You and your business are important to others. Let them help by sharing their best story about you with you. And the rest of the world…

 

‘Follow the Intern’ – A game of risk and chance!

Most businesses play ‘Follow the Leader’ when it comes to decision making about messaging.

Except when it comes to website content. Instead, too many businesses and non profits INtern overloadedplay ‘Follow the Intern’ or ‘Follow the Co-op Student’. Many Leaders think ‘Oh, he’s young and he knows about that stuff’ and delegate the responsibility for writing website content to the most inexperienced, most temporary and most overloaded member of the staff team.

It is a decision often driven by lack of knowledge or fear of technology within the leadership. It is a major gamble where the odds of success are not good. Getting the summer Intern to write website content is like asking them to stand up at the AGM and give the review of the business year.

After they have been there one day…

As someone who has advocated for years for youth to have better placements and opportunities, I am not saying that they should not be given responsibility. I am just not a fan of giving learning youth tasks that set them and the organisation up for failure.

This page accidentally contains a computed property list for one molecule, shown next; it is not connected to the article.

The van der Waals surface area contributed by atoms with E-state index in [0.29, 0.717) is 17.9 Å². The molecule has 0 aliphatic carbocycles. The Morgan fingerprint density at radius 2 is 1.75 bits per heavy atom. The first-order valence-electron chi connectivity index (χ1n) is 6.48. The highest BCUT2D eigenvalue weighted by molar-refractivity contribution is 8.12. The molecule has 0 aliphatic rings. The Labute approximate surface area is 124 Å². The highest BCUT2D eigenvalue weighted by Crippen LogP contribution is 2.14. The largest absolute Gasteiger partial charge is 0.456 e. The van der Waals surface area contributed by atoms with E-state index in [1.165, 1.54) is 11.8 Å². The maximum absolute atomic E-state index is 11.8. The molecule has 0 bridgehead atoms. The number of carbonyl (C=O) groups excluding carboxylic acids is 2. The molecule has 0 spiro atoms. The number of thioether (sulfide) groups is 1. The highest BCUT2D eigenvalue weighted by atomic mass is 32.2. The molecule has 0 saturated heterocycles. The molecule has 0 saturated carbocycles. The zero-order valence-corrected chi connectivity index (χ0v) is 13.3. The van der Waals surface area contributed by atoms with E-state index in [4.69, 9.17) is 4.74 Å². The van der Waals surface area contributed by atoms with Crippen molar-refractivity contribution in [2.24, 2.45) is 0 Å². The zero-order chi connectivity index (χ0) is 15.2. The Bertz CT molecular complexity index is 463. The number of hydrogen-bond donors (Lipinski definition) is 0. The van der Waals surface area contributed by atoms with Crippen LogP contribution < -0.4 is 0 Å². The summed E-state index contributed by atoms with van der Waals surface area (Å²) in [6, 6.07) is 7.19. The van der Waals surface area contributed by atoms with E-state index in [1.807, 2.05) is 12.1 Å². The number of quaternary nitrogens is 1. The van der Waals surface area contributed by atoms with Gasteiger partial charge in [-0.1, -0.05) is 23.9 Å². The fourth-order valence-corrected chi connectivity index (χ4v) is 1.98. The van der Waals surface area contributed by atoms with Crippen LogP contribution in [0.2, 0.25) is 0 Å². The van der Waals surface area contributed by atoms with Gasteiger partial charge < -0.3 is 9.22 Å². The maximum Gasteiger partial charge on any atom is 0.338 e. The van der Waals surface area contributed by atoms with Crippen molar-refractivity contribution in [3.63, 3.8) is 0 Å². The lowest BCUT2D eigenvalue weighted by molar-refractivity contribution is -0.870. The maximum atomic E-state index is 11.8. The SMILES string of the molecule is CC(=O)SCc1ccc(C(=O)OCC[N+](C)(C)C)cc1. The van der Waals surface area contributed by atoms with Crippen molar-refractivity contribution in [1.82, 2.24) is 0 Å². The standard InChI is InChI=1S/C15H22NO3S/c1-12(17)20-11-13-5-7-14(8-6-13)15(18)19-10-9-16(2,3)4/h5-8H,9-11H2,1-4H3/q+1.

Crafting and controlling the messaging for the organisation starts with the leadership. Current and potential customers or donors, partners, suppliers and the general public all have access to the website. Often, leaders put a lot of hard work into creating print materials, training staff on how to sell their business or products, creating an elevator pitch, developing a great phone message, etc and then neglect their most utilised business communications tool.

If you are struggling with your website content, the great news is you have options! You can hire a great writer or Engagement Consultant (apologies for this but – Hint! Hint!) or you can find the talent that lies in your current team. Hold an internal writing contest for your staff to see who can create the best home page. Find out who on your team loves writing and has been desperate to get hold of your WordPress admin credentials. Find experienced and qualified volunteers who have experience in marketing. Have a go yourself and bring out your inner MadMan or MadWoman!

You can evintern coffeeen give it to the Intern AFTER they have received full training in your company mission and mandate, have spent at least 3 months in your organization AND have proven themselves to be a great writer. Then, if they do a great job, make them a coffee.

They’ve earned it!

Now let’s talk about your social media strategy…